Chapter 6 Flashcards Preview

LOMA 280- I STAR > Chapter 6 > Flashcards

Flashcards in Chapter 6 Deck (43):
1

what is another name for cash value insurance, and what sets it aside from term insurance?

Permanent life insurance,
its insurance offered throughout the insured's lifetime and provides a savings element in addition to insurance protection.

2

define whole life insurance

provides lifetime insurance coverage usually at a level premium rate that does not increase as the insured ages.

3

the size of a whole life insurance policy cash value at any given time depends on what number of factors?

the face amount
length of time the policy has been in force
length of policy premium payments period

4

what is the typical growth rate of whole life policies?

slow at first, with no value increase until a couple years after its been in place, then rapid. During the first years the cash value

5

can the owner of a whole life policy use the policy's cash value as a secured loan?

yes, its called a policy loan, from the insurance comapny its self, but if the applicant dies before the loan is payed back, the amount + interrest is deducted from the benefits

6

what happens if a cash value life insurance policy does not remain in force until the insured's death?

the insurer agrees to refund the cash value- less any surrender chardes and outstanding policy loans.

7

What term is used for the cash value amount that a policyownder is entitled to receive upon surrender ?

cash surrender valye-

8

what are the two classifications of whole life policies in terms of payments periods?

1. continuous-premium
2. limited-payment policies.

9

how are the payments on continuous-premium policies set up?

premiums are payable until the death of the insured. the payments are usually lower than the other option

10

how are the payments on limited-payments policies set up?

premiums are payable only for a stated period of time or until the insured's death, which over comes first. if the owner is still alive and has reached the premium payment period, then premiums stop but the coverage is still in force.

11

what is the specific terms used when a policy that requires no further premium payments but continues to provide coverage ?

paid-up policy

12

Which premiums tend to be more expensive continuous-premium or limited-payment policies?

limited- but its cash value grows at a faster rate.

13

what is a modified-premium whole life policy?

its a whole life for which the annual premium amount changes after a specified initial period. the faceamount does not change, but the premiums in the first few years would be less, then after the period of time would increase. Great for young people who may make more in the future but not a lot rn.

14

what is a graded-premium policy?

these policies call for 3 or more levels of annual premium payment amounts, increasing at different points in time (such as every 3 years)

15

what is a modified coverage policy?

the amount of insurance provided decreases by a specified percentage or amounts either when the insured reaches certain ages or at the end of stated time periods.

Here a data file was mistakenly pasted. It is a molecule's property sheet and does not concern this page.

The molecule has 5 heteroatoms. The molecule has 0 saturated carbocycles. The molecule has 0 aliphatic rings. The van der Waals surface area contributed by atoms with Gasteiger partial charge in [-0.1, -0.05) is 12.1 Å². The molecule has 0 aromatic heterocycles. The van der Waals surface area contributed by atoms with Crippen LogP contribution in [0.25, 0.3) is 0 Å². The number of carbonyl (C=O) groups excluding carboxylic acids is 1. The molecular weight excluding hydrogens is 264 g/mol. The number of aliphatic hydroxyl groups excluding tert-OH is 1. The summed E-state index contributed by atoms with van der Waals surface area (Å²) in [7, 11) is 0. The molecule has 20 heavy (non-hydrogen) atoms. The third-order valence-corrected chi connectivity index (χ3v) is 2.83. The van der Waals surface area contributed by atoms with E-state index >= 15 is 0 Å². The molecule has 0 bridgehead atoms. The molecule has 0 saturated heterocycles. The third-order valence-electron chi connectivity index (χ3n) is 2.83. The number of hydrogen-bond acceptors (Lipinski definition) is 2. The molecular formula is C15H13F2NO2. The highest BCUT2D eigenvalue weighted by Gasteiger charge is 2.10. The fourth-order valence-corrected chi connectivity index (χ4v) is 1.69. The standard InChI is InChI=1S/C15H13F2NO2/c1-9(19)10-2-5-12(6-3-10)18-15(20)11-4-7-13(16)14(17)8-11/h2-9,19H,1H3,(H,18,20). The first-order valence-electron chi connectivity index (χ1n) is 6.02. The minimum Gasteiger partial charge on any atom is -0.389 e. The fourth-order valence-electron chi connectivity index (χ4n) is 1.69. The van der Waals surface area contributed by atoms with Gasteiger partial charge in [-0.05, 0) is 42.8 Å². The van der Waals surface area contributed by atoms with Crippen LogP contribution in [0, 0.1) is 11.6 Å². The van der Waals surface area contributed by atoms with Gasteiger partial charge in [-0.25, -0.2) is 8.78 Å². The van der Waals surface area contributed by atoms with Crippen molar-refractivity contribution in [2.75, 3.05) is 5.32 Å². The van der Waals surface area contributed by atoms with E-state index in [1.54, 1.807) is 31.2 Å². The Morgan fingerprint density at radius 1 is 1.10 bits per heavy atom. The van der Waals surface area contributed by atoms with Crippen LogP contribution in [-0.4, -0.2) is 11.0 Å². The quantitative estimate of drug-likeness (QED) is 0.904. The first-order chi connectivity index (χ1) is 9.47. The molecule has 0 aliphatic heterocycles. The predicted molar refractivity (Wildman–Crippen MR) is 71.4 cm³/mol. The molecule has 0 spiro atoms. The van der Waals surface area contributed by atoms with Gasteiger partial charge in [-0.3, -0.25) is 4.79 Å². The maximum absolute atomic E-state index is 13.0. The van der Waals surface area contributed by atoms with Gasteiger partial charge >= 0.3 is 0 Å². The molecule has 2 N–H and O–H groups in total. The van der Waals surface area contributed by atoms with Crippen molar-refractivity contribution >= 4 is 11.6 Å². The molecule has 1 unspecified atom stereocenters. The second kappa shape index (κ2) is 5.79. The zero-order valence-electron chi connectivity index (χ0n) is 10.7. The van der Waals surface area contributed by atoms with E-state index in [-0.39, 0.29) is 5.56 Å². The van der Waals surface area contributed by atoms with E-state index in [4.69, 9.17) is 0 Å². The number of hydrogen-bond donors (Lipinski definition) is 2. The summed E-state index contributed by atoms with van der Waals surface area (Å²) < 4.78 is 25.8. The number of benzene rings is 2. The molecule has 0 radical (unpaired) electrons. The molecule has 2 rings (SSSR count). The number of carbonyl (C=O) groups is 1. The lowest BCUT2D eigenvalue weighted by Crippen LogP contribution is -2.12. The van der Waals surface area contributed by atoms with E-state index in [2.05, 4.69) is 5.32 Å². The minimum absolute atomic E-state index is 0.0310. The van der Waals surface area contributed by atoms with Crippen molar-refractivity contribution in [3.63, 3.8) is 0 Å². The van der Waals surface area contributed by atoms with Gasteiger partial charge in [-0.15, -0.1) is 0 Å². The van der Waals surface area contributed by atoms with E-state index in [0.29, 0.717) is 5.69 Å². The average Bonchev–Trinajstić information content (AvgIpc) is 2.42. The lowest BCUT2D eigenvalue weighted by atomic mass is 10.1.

16

name 3 examples of policies where there can be coverage provided on more than one life

joint whole life insurance
last survivor life insurance
family policies

17

what is joint whole life insurance [joint-first-to-die]?

upon the death of one of the owners the benefit is payable to the beneficiary, (usually the other life) and coverage ends. usually some companies with provide a specific period (60-90 days) where the survivor can purchase single life insurance for the same amount without providing new evidence.

18

What is last survivor life insurance [second-to-die]

the benefit is only paid after both people insured by the policy have died. Ideal becuase its cheaper than two individual whole life insurance policies and a joint whole life insurance policy.

19

what is a family policie?

includes term life insurance coverage on the primary insures' spouse and children. The amount of term insurance coverage provided on the insured's spouse and children is a fraction of the amount of the insured's whole life insurance coverage. Usuallt evidence is required to prove all lives are insurable on the benefit.

20

What is a characteristic of universal life insurance that sets it apart?

its flexible premiums,
its flexible face amount
its flexible death benefit amount
and its separation of the three primary policy elements.

21

what 3 policy elements are separate on a universal life policy?

1. mortality charges that the insurer will apply
2. the interest rate that the insurer will credit to the policies cash value.
3. the expense charges that the insurer will apply.

22

What is another name for mortality charge- in which the insurance company periodically deducts from the policy's cash value?

cost of insurance-

23

will insurers only pay the minimum interest rate required on the policies cash value each year?

they guarentee the minimum but will pay a higher interrest rate if economic and competitive companies warrant.

24

Name the 5 expense charges commonly imposed by the insurance company on universal policies

1. Flat charge during the first policy year to cover sales and policy issue costs
2. percentage of each annual premium to cover expenses.
3. a monthly administration fee, (policy fee)
4. Surrender charges- imposed if owner surrenders the policy